- School-led tuition is the preferred choice among schools as leaders have more control over the hiring of tutors, delivery of the sessions and the content covered. However, this results in extra workload for the school.
- Tutoring during the school day was more effective, particularly in secondary schools, and so efforts should be made for it to take place during school hours.
- Where tutoring is delivered by high quality tutors, Ofsted saw that in over half the schools, it was delivered well and impactful.
- Tuition was of higher quality when qualified teachers were involved. Weaker sessions were delivered by tutors who lacked sufficient training, resulting in poorly planned sessions with content poorly matched to student level.
- Students were overwhelmingly positive about tutoring.
- Many schools had not yet developed effective ways to assess student progress.
- If planned accurately and in line with the school curriculum, tuition can be a powerful intervention.
What does this mean for my school?
- Consider the resources available to you, including staff availability
- Try to schedule interventions during the school day
- Ensure all tutors have received training
- Consider how you will monitor and assess student progress
- Ensure tutoring content and curriculum aligns with your school
Read more: Choosing your tuition partner
Here at Third Space Learning, we’ve worked with thousands of primary and secondary schools over the last 9 years and have designed a programme with schools in mind that overcomes many of the challenges associated with using external tutoring.
We reduce the workload for teachers by handling the hiring and training of our subject expert tutors.
Our curriculum and resources are carefully designed and reviewed by our academic team, made up of experienced former UK teachers. This ensures that the content and teaching approach aligns with what pupils are being taught in the classroom.
All pupils take a diagnostic assessment before they begin tutoring which informs their individualised learning journey, addressing their misconceptions and plugging gaps in their learning. The personalisation doesn’t end here; pupils complete post-session questions to track their progress and ensure future sessions are aligned to their individual needs. We provide on-demand reports for teachers so you can make sure the tutoring is making an impact on your pupils’ outcomes.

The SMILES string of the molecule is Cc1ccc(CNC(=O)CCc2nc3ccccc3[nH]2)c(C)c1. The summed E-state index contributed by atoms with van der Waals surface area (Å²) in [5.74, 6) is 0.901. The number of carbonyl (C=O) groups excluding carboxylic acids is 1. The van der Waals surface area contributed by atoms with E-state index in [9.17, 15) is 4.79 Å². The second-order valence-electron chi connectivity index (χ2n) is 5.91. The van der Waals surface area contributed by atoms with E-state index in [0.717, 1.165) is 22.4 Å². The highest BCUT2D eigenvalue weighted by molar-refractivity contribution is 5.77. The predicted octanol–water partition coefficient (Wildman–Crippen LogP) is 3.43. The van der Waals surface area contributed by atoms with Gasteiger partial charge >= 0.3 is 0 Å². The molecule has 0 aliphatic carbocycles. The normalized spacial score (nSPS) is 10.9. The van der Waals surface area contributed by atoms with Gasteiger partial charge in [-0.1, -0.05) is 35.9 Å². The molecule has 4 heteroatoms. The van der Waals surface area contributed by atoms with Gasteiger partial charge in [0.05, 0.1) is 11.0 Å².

Group tutoring may be the right choice for some of your pupils but for most, one to one tutoring will make a larger impact on their learning outcomes and be a more cost effective intervention. Time and money are both priorities within school so it is important to make decisions that will have maximum impact.
With maths in mind, it’s important that pupils have space to delve into mathematical concepts, are taught in a way that aligns with their classroom lessons and that misconceptions are addressed in real time, all of which are best achieved through one to one tuition. Online one to one tutoring offers a more affordable route to the benefits of one to one tutoring and may be the right choice for your school.
Do you have pupils who need extra support in maths?
Every week Third Space Learning’s maths specialist tutors support thousands of pupils across hundreds of schools with weekly online 1-to-1 lessons and maths interventions designed to plug gaps and boost progress.
Since 2013 we’ve helped over 150,000 primary and secondary school pupils become more confident, able mathematicians. Learn more or request a personalised quote for your school to speak to us about your school’s needs and how we can help.
The benefits of group tutoring are that pupils are exposed to small group collaboration and socialising through work, thus building communication, discussion and listening skills around the tasks at hand. It can also be more cost effective for schools in the short term and as identified by the EEF, it can bridge the disadvantage gap if carried out well.
There are two different types of tutoring: one to one tuition or group tuition. They can both be delivered either in person or online.
The alternative to group tuition is one to one tuition, whether online or in person, and this is typically the option that provides the pupil with the most impact and gives a more personalised, focused tuition experience.
Subsidised one to one maths tutoring from the UK’s most affordable DfE-approved one to one tutoring provider.